By Mandi Bierly
Updated July 11, 2012 at 11:00 PM EDT

Search Twitter for responses from DirecTV subscribers currently without their 17 Viacom-owned cable networks and you’ll see some passionate ones. Some folks (like Big Bang Theory EP Bill Prady) would like the financial dispute swiftly resolved so they can watch The Daily Show and The Colbert Report on Comedy Central, while others simply want their MTV or BET (or CMT or VH1). But it’s the parents of Nickelodeon fans who caught our attention. Chancie Parmley, 30, is a mother of three — 3-year-old Lexi, 5-year-old John, and 8-year-old Kiley — in Virginia Beach, VA. Last night, she and her family were watching Nickelodeon when they saw a commercial informing them that their favorite shows were soon to be “NO MORE” and giving them DirecTV’s number to call. Watch it below.* “My 3-year-old was in tears saying, ‘I’ll never get to watch Dora again, Mommy. Why are they doing that? Why are they not letting me watch Dora? I love Dora,'” Parmley tells EW. “My 5-year-old was like, ‘I’ll never get to see SpongeBob?!’ How do you explain that to a 3- and a 5-year-old? If you want to say, ‘Call DirecTV and discuss it with them,’ fine. But you don’t use cartoon characters to scare kids to manipulate their parents. That’s below the belt…. It’s kinda like saying, ‘Santa Claus has died, and you’re never gonna get anymore Christmas presents.’ To a kid, ‘I’ll never get to see my favorite show again’ is a big deal. To them, cartoon characters are real. I’ve talked to friends who’ve said the exact same thing. [Their kids] felt like SpongeBob was dying.” (A rep for Nickelodeon did not return EW’s request for comment.)


With the commercial on heavy rotation last night before the network went dark, Parmley’s kids grew more and more upset. She calmed her 3-year-old by saying they could rent Dora movies or watch Dora online. She felt her 8-year-old, who has DVR’d episodes of Victorious and iCarly to get her through, might be able to process an explanation: “I explained to her, ‘Well, Viacom wants more money, and DirecTV says it’s not fair and that they’re trying to keep prices reasonable so our bill doesn’t go up. Chances are, we’re gonna have the channels back. It just might take a couple of days.’ I think that’s reasonable,” she says. “DirecTV’s a huge market to just totally alienate like that. And customers like me have a contract with DirecTV. People aren’t gonna pay $200 to disconnect their service to switch to somebody else whenever all they have to do is go and watch the shows online for free.”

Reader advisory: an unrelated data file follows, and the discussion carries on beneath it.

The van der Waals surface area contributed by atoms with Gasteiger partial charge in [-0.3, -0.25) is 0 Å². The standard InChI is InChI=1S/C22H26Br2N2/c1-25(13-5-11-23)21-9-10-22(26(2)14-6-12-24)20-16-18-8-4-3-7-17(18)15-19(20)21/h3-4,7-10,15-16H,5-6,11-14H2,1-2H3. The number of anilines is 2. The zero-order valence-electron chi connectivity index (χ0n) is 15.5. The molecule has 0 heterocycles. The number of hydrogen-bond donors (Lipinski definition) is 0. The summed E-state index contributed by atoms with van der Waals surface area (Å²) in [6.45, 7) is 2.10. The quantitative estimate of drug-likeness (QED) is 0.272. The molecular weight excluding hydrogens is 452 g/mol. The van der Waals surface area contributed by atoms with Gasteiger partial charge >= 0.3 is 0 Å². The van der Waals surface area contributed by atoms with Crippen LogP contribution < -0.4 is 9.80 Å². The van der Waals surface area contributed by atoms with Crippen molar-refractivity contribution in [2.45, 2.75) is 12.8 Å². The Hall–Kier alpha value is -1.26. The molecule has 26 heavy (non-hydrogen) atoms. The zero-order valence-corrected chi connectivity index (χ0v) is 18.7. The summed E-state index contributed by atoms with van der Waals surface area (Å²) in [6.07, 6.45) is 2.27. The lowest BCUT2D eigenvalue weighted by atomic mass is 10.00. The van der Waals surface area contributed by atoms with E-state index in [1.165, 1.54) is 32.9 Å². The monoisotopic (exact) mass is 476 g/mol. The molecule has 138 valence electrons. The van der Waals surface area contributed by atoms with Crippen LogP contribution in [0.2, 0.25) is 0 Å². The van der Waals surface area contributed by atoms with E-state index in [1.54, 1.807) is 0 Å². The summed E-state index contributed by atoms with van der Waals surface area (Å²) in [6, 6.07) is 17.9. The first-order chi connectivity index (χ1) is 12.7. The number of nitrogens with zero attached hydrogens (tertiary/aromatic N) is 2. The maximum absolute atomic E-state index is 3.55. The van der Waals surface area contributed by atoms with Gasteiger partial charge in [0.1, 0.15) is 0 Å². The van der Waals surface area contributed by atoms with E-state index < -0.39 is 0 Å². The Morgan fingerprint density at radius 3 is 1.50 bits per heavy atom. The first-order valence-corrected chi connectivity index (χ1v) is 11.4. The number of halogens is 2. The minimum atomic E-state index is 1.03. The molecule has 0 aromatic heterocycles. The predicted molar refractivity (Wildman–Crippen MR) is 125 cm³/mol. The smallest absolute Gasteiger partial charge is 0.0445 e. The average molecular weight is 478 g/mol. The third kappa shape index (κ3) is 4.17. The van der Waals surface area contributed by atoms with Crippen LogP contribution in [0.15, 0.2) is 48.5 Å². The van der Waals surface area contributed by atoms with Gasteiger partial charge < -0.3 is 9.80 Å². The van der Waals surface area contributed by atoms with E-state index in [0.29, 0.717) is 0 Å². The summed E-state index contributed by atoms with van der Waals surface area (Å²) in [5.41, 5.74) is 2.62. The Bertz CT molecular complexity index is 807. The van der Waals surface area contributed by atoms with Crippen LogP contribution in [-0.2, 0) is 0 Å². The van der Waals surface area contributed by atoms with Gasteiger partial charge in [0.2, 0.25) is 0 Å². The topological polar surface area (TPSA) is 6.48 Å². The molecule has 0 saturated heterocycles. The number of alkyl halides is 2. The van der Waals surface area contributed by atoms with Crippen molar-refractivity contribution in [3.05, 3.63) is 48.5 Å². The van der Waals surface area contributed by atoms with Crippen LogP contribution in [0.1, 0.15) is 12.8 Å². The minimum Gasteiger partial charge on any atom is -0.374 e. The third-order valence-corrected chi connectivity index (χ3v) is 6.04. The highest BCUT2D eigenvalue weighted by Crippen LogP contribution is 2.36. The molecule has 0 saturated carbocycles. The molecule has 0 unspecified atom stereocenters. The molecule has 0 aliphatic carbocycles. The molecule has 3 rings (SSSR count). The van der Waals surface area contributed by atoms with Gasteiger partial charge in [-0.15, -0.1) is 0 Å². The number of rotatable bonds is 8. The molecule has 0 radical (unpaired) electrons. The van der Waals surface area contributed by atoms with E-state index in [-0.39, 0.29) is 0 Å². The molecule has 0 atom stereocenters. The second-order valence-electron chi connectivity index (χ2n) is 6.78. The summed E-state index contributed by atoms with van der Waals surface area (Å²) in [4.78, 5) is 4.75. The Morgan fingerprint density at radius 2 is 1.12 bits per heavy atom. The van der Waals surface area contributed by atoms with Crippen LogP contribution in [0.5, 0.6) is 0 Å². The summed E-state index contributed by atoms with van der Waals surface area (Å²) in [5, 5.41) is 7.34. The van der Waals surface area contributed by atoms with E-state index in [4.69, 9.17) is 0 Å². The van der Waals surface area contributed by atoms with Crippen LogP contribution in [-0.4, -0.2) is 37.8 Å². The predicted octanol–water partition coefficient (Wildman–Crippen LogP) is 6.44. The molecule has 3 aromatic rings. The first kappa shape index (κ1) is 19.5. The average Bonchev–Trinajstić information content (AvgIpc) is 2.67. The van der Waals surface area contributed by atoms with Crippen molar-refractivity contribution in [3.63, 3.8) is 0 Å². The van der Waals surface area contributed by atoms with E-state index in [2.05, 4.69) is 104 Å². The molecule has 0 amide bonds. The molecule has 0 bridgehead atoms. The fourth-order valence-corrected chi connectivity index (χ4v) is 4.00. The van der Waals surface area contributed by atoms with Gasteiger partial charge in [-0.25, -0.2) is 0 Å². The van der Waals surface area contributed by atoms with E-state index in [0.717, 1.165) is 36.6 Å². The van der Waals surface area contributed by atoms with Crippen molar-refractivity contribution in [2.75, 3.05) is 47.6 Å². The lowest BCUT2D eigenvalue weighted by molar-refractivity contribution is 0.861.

* Carly is not threatening to electrocute herself in the tub, though it may look like that. “That’s actually an episode that’s from a couple of months ago,” Parmley says. “It’s sad that I know this, but she was getting ready for a date, and she was playing around, and she got her toe stuck in the spout. It was actually a really funny episode. I’ll say it: I watch Nickelodeon, too. I use my kids as an excuse, but it’s one of the few channels that you can watch with your kids and you don’t have to worry they’re going to discuss things that little kids don’t need to know about.”

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DirecTV customers lose MTV, Nick and other Viacom nets